A light aircraft narrowly avoided colliding with a para-glider above Britain’s tallest mountain, an official report has found.
The near miss took place at 4,400 feet in the skies above Ben Nevis with the terrifying “very close” call caught on camera by the plane’s pilot.
The video, taken from the cockpit of the DR1050 aircraft, shows the tiny para-glider coming within a mere 200 feet of the plane’s trajectory before the pilot quickly veers sharply to the right, avoiding a potential catastrophe.
In a report by UK Airprox Board, which investigates near-misses in British airspace, it was revealed that the incident occurred because the plane’s pilot was checking his instruments.
The report stated: “He glanced down to check his oil pressure gauge and, when he looked up, he saw a para-glider, who had right of way.
“He turned to the right, although the turn made very little difference because he was unable to avoid flying close to the para-glider.
“He had a compact digital camera mounted on the passenger seat and, when reviewed the footage after landing, he realised that although it merged with the background, the para-glider was in fact visible much earlier.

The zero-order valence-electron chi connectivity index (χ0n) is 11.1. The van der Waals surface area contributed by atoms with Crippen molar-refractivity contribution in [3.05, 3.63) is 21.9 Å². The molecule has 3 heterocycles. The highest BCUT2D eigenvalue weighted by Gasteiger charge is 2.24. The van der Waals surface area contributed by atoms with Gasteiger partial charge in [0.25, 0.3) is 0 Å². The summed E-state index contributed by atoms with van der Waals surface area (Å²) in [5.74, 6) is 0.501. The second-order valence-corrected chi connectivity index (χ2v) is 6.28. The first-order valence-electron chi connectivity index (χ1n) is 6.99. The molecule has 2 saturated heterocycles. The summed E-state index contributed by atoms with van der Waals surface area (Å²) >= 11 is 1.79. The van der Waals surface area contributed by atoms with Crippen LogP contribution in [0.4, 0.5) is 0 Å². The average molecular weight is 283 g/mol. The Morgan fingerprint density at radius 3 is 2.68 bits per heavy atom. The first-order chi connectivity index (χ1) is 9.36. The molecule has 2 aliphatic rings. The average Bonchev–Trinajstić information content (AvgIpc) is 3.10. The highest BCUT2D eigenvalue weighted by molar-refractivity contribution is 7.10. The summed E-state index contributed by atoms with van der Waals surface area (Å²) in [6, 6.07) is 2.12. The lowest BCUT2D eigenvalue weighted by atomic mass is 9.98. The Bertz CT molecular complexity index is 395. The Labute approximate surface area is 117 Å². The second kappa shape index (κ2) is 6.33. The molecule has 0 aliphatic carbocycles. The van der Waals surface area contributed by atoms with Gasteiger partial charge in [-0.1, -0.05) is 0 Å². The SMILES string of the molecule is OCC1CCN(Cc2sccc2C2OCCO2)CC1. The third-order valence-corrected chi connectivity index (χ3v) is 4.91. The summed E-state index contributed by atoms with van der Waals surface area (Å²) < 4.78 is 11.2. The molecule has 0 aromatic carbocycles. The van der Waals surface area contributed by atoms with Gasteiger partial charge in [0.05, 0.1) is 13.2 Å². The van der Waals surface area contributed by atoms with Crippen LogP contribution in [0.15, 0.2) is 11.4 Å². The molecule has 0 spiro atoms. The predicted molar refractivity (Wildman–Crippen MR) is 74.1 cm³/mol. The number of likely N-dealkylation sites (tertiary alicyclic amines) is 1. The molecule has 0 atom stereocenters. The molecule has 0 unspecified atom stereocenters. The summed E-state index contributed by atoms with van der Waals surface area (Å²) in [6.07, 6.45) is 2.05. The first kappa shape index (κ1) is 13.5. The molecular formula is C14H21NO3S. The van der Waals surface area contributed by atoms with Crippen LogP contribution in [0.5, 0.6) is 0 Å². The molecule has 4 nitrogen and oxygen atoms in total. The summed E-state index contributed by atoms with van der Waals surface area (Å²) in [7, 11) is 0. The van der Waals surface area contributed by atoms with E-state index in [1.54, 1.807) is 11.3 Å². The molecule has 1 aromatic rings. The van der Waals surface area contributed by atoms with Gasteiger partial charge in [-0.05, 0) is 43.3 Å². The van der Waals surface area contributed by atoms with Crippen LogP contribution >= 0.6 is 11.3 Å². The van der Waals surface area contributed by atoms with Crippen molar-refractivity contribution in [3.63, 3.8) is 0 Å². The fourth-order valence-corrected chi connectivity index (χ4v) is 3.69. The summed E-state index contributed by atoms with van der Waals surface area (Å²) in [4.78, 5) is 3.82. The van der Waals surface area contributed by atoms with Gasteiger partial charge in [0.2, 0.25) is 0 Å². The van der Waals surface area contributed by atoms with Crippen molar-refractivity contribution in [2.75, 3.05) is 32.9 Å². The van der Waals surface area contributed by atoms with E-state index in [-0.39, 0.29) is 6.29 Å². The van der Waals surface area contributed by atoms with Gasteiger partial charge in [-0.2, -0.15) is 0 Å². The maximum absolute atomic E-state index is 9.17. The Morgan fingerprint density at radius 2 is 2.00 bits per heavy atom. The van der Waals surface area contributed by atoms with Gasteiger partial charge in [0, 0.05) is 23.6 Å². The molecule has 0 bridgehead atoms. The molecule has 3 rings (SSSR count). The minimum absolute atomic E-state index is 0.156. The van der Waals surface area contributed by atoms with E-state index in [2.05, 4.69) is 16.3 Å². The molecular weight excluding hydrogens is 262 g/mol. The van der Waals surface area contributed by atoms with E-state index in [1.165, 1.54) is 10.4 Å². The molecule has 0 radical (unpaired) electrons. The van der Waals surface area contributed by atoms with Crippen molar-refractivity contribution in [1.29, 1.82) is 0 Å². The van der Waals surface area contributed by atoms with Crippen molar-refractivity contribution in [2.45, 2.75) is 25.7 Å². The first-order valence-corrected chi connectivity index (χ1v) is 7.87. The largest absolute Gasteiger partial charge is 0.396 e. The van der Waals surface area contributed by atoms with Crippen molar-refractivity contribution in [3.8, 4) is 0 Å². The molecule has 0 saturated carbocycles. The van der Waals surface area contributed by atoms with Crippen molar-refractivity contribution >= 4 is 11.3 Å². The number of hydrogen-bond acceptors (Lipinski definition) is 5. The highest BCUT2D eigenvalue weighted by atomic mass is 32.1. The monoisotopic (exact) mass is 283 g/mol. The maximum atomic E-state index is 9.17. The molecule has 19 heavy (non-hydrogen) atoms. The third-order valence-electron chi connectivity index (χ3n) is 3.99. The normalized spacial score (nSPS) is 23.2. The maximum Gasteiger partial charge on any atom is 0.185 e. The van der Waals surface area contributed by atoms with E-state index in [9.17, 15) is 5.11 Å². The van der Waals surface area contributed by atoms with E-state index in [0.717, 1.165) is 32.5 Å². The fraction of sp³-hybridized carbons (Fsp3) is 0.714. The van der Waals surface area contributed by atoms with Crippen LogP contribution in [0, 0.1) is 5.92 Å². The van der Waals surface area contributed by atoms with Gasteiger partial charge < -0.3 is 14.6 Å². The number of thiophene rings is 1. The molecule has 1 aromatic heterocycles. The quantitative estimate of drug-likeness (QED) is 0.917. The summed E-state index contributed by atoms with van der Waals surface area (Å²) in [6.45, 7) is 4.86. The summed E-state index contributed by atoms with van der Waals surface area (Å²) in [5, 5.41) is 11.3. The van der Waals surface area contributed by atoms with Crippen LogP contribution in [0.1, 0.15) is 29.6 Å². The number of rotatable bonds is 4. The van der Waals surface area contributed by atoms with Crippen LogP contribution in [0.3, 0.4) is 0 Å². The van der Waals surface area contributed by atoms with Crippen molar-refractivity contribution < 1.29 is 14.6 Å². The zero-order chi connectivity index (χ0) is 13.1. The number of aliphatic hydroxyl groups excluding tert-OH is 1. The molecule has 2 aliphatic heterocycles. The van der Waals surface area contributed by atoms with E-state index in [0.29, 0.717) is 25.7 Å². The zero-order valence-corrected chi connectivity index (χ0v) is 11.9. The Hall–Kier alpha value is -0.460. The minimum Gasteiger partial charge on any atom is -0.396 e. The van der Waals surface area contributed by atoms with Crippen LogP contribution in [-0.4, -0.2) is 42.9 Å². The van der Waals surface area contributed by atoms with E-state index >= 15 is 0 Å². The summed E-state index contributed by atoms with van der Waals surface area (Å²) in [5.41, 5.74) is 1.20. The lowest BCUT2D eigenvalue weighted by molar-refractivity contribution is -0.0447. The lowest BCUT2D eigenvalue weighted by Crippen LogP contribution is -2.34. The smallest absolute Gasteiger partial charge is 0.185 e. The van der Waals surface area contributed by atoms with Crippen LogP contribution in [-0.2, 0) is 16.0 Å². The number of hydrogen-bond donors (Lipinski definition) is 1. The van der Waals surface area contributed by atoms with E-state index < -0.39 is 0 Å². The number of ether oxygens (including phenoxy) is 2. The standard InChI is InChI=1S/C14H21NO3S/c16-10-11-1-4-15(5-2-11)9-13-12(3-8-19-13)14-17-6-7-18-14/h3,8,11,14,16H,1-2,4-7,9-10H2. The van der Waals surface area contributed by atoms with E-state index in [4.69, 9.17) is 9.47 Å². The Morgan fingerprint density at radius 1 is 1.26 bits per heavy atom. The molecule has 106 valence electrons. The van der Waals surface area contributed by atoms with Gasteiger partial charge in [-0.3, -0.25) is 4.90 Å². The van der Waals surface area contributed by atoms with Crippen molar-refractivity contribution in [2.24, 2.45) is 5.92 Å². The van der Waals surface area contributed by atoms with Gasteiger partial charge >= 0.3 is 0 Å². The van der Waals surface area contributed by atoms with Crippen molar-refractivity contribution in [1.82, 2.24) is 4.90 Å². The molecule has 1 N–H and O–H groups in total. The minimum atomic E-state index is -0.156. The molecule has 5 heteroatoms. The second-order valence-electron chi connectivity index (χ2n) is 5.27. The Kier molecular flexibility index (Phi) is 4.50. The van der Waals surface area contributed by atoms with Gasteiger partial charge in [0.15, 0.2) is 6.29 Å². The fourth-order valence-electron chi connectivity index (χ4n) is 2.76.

“It was unfortunate timing that he had chosen that moment to check his instruments.”
The report also found that the man piloting the Sigma 9 para-glider thoughtthe sound of the oncoming plane was a motorbike travelling through Glencoe below, which is why he didn’t avoid the plane sooner.
The report said: “He entered the Glencoe valley from the west fairly low, but managed to thermal up the sunny side of the ridge, however, he was working hard to do so.
“He eventually cleared the ridgeline and heard what he thought was a motorbike from the road below.
“When he came back round in the thermal, facing south, he was head-on and ‘very close’ with a white light aircraft. He tightened the turn to dive down, and the other pilot banked aggressively to the right.
“It was the light aircraft’s right turn that avoided a collision.”
It was concluded that both of the men were to blame for the incident: “In assessing the cause of the airprox, the board quickly agreed that it was a late sighting by both pilots.”